A New York ballot proposal threatens doom for private property nationwide

This November, voters in eleven states will be asked to ratify new rights to clean air and water in their state constitutions.  If approved by unwary voters, these proposals could wreak havoc on other more important and long-established rights and launch litigation nightmares.

In New York State, for example, ballot proposal #2 asks voters to approve an Article I -- meaning a basic -- constitutional protection: the right to clean and water and a healthful environment.  These are simple words, meant to be appealing, but in reality, they are dangerously destructive to property rights, zoning, and businesses.

"Each person shall have a right to clean air and water, and a healthful environment."  Aspirational, undefined, and unattainable.  It's radical social policy camouflaged as environmentalism by New York state's out-of-control, radical Legislature.

Green constitutional amendments are not new; they have been proposed by environmentalists since the 1960s and rejected due to the robust and still growing body of statutory protections for the environment.  To date, only Pennsylvania and Montana have green constitutional amendments, both added in the 1970s, but neither elevates anything to a basic right.

Eleven states are currently considering a green amendment, including Maine, New Jersey, and Oregon.  But none has the devilish open-endedness of New York's Proposal #2.

Is there a consensus of the definitions of clean air and water and a healthful environment?  No.  These aspirational goals can't be clearly quantified, defined, or delivered.  New York's proposed amendment does not rely on the New York Legislature to define or limit the right.  According to legal analysts, the New York amendment gives great flexibility to the courts in New York to interpret and apply against other basic Article I rights.  Even the New York League of Women Voters warned of frivolous lawsuits, litigation against existing environmental regulations, and massive unfunded mandates.

New York's Proposal #2 exposes the state, its municipalities, and its citizens to the financially devastating depredations of class actions and liability lawyers.  While all of the other state amendments have safeguards against judicial abuse, including requirements for legislative approval, and are subject to reasonable limitations, New York's is open season for litigation mayhem.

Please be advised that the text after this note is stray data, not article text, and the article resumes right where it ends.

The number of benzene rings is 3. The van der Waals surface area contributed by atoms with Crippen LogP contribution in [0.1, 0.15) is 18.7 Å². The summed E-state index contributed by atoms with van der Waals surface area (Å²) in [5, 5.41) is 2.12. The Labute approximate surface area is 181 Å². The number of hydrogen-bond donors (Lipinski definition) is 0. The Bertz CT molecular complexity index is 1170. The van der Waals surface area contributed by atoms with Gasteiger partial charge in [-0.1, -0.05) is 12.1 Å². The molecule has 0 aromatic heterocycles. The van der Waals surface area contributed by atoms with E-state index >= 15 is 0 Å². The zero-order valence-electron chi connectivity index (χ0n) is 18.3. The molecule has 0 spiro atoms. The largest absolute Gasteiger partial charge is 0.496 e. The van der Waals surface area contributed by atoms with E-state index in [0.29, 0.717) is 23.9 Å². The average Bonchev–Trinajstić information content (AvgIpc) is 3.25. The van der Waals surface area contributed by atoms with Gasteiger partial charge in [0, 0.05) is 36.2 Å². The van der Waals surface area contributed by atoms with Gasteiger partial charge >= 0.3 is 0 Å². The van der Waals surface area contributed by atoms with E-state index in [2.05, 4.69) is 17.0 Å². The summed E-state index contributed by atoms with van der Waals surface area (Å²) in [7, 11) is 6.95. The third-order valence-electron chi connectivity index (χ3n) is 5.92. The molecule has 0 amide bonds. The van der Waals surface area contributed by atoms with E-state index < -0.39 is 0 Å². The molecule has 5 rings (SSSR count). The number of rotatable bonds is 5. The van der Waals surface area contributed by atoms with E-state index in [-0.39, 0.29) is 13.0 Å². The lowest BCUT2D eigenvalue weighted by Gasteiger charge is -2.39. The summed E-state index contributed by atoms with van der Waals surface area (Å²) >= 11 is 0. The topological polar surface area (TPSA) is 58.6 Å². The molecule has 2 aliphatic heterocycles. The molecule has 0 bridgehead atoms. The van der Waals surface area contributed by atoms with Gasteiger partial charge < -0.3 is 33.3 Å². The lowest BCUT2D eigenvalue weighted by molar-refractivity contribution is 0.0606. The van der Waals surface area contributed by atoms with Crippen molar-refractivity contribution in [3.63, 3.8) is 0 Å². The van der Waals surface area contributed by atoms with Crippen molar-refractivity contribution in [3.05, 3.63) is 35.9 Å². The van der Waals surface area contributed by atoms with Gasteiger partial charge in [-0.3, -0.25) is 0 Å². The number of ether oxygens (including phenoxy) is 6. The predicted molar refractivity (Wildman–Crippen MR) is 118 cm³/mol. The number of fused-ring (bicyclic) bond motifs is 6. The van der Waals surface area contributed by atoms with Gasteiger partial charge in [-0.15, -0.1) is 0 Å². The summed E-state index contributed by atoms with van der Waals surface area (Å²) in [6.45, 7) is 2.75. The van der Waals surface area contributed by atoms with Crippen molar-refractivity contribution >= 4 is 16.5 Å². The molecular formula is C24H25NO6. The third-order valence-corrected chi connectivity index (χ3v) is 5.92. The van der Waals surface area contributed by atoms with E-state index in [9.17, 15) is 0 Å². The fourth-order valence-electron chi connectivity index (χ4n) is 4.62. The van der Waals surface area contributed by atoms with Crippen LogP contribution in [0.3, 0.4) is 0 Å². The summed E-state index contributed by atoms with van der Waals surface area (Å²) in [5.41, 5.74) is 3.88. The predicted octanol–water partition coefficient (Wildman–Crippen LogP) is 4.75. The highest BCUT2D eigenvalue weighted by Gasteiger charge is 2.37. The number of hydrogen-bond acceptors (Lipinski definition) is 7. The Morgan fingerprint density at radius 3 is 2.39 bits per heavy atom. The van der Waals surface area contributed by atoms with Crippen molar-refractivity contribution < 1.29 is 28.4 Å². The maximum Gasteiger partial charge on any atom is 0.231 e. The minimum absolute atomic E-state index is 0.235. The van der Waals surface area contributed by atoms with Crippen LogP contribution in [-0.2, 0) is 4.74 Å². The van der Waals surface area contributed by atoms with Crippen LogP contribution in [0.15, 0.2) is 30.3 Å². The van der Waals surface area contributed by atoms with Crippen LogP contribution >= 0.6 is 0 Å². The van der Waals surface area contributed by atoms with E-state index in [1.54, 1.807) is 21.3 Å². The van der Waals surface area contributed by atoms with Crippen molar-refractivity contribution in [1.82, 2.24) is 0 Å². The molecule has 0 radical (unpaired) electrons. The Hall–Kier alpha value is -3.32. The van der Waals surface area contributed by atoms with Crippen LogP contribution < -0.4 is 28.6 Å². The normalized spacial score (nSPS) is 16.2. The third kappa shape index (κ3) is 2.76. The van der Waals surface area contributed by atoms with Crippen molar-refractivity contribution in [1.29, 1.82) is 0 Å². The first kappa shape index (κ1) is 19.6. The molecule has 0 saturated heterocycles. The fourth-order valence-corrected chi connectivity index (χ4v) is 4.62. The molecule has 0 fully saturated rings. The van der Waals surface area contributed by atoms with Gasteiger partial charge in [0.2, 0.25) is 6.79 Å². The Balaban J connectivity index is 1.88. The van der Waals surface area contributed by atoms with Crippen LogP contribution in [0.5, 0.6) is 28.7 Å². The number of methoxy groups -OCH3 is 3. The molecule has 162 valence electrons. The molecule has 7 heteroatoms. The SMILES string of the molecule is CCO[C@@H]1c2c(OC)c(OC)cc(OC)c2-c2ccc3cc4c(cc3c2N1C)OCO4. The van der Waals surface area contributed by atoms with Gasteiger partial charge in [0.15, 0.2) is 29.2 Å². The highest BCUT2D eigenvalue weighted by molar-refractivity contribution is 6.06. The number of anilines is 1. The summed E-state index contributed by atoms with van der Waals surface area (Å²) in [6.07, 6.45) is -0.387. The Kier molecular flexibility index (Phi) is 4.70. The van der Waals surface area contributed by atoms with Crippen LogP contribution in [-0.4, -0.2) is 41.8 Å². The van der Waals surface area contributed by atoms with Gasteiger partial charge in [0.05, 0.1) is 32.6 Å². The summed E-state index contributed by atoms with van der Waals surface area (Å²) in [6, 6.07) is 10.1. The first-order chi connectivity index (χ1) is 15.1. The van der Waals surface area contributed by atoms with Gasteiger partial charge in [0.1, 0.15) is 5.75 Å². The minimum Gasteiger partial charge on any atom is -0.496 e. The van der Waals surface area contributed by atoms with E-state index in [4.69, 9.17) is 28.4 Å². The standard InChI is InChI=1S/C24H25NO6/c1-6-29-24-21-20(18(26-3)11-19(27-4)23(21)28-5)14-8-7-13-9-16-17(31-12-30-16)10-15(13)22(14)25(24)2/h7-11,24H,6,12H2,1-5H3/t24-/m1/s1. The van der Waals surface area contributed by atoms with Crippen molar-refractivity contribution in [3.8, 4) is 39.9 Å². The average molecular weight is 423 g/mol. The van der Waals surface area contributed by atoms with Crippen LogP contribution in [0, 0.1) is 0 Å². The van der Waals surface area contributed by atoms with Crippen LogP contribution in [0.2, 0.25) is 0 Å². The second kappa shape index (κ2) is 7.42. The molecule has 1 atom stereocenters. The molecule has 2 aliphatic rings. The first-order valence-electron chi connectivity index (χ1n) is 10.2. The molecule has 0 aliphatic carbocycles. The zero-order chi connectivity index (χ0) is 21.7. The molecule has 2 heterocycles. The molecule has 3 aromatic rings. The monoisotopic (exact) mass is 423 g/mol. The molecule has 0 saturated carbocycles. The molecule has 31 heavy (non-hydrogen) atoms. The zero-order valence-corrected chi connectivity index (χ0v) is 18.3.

It opens up the state to climate justice advocates whose agendas may be destructive to farms and small businesses.  New York's statutes provide little guidance on how and where to direct law enforcement, according to the National Law Review.  New York is going to be a free-for-all private right-to-action state.

Groups and individuals seeking "social justice" believe that green amendments will be tools for fighting racism and rebalancing inequities in low-income neighborhoods.  The Natural Resources Defense Council signals a warning: "People in low-income communities across New York currently live with toxic levels of air pollution and water contamination."

New York's amendment in particular is an insidious way to undermine property rights.  New York enshrines home rule in its constitution.  How will home rule stand up against green rights in a New York court?  All it will take is one left-leaning judge to override single-family zoning.

This is a particularly urgent question because New York's Westchester County was ground zero for the U.S. Department of Housing and Urban Development's nearly two-decade attempt to force the suburbs to accept multiple-family zoning in single-family-zoned areas.  A constitutional amendment in New York would give HUD new ammunition to reassert disparate impact under its Affirmatively Furthering Fair Housing policy.

School districts could also be at risk.  A number of politicians, including former governor Andrew Cuomo, have called for the regionalization of school districts, which have historically been defined by municipal borders.  In any heterogeneous suburban county, affluent districts could be paired with lower-income districts or even aggregated into large, county-wide systems.  In New York State, there is significant political opposition to combining school districts, but a new constitutional right to an equally "healthful" environment, whatever that means, might allow a judge to order combining school districts to achieve health equity.

Commercial and industrial construction have long been targets of green activists.  An open-ended, vaguely worded constitutional green amendment would provide anti-growth advocates with a powerful tool to stop pipelines, utility plant construction, and other types of development or force them to make expensive changes.  This would result in unfunded mandates, lost jobs, and population decline.

New York is also home to many agricultural industries, including dairies, orchards, and wineries.  These too, are sitting ducks for activists concerned about the impact on global warming — for example, due to flatulent cows producing methane.

New York's politicians make strident arguments for green amendments, as they have for other "reforms," like no bail, no prosecution of serious crimes, releasing convicted felons from prison, and defunding the police, all of which have had disastrous and provably unhealthy results, such as increased deaths from stray bullets and physical assaults.  Now they are after your basic rights at home, work, and school.

We all want a healthful environment, but let's not be fooled by the beguiling language that will result in the impoverishment and endangerment of us all.

Linda R. Killian is the chairman of a local Republican committee.

Image via Picryl.

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